John Sebastian

John Benson Sebastian (born March 17, 1944) is an American singer, songwriter, guitarist and autoharpist. He is best known as a founder of The Lovin' Spoonful, a band inducted into the Rock and Roll Hall of Fame in 2000. His tie-dyed denim jacket is prominently displayed there.
Sebastian was born in New York City and grew up in Greenwich Village. His father, John Sebastian, was a noted classical harmonica player and his mother was a radio script writer. He is the godson of Vivian Vance (Ethel Mertz of I Love Lucy). He grew up surrounded by music and musicians, including Burl Ives and Woody Guthrie and hearing such players as Lead Belly and Mississippi John Hurt in his own neighborhood.
One of his first recording gigs was playing guitar and harmonica for Billy Faier's 1964 album The Beast of Billy Faier. He also recorded with Fred Neil on the Bleecker & MacDougal album and Tom Rush's self-titled album in 1965. He came up through the Even Dozen Jug Band and The Mugwumps, which split to form the Lovin' Spoonful and The Mamas & the Papas. Sebastian was joined by Zal Yanovsky, Steve Boone and Joe Butler in the Spoonful, which was named after "The Coffee Blues," a Mississippi John Hurt song. Sebastian also played autoharp on occasion.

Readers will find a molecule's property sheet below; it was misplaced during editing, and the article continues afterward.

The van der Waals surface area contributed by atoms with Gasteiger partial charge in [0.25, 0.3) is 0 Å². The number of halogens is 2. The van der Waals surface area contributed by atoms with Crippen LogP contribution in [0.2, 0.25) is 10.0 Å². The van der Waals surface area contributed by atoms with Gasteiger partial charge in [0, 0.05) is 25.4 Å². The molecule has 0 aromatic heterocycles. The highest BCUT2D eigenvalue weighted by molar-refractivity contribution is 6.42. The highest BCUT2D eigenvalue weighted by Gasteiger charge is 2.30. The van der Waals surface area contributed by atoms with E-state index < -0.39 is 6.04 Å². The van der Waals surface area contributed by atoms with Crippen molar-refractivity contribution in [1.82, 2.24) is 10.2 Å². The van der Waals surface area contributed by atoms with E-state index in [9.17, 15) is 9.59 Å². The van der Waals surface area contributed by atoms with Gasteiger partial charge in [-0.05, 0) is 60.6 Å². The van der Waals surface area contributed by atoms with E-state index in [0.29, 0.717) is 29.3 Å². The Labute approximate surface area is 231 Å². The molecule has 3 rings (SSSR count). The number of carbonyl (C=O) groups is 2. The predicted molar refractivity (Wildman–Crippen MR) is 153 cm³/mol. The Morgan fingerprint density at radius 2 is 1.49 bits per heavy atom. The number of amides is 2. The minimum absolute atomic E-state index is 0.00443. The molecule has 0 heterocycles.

The Lovin' Spoonful became part of the American response to the British Invasion and was noted for such folk-flavored hits as "Jug Band Music," "Do You Believe in Magic," "Summer in the City," "Daydream," "Nashville Cats," "Did You Ever Have to Make Up Your Mind?," "Six O'Clock," "You Didn't Have to Be So Nice" and "Younger Girl." The band, however, began to implode after a 1967 marijuana bust in San Francisco involving Yanovsky, a Canadian citizen. Facing deportation, he gave up the name of his dealer, which caused a fan backlash and internal strife. Neither John Sebastian nor Joe Butler was involved in the matter; neither was even in San Francisco at the time. Yanovsky subsequently left the band and was replaced by Jerry Yester.
Sebastian left the Lovin' Spoonful in 1968 although he and the original band reunited briefly to appear in the film One Trick Pony starring Paul Simon and Blair Brown. In December 1968, a musical he composed the music and lyrics for, Jimmy Shine, opened on Broadway with Dustin Hoffman in the title role.